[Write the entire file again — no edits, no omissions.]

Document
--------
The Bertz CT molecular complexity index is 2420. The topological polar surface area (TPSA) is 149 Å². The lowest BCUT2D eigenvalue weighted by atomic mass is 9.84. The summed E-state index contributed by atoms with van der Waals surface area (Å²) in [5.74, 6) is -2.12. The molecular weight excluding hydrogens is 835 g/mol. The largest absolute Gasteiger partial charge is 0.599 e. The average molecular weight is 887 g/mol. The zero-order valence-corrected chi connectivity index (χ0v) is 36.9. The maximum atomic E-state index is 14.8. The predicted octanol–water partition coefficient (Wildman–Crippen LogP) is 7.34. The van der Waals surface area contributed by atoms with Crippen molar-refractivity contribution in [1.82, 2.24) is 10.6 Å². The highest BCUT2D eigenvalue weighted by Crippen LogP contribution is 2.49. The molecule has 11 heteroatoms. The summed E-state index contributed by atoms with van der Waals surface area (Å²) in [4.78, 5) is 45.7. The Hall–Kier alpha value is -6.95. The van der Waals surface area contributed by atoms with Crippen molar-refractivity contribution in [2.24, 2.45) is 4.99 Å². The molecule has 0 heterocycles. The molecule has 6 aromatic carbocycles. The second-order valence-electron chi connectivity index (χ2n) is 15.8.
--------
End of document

The Bertz CT molecular complexity index is 2420. The topological polar surface area (TPSA) is 149 Å². The lowest BCUT2D eigenvalue weighted by atomic mass is 9.84. The summed E-state index contributed by atoms with van der Waals surface area (Å²) in [5.74, 6) is -2.12. The molecular weight excluding hydrogens is 835 g/mol. The largest absolute Gasteiger partial charge is 0.599 e. The average molecular weight is 887 g/mol. The zero-order valence-corrected chi connectivity index (χ0v) is 36.9. The maximum atomic E-state index is 14.8. The predicted octanol–water partition coefficient (Wildman–Crippen LogP) is 7.34. The van der Waals surface area contributed by atoms with Crippen molar-refractivity contribution in [1.82, 2.24) is 10.6 Å². The highest BCUT2D eigenvalue weighted by Crippen LogP contribution is 2.49. The molecule has 11 heteroatoms. The summed E-state index contributed by atoms with van der Waals surface area (Å²) in [4.78, 5) is 45.7. The Hall–Kier alpha value is -6.95. The van der Waals surface area contributed by atoms with Crippen molar-refractivity contribution in [2.24, 2.45) is 4.99 Å². The molecule has 0 heterocycles. The molecule has 6 aromatic carbocycles. The second-order valence-electron chi connectivity index (χ2n) is 15.8.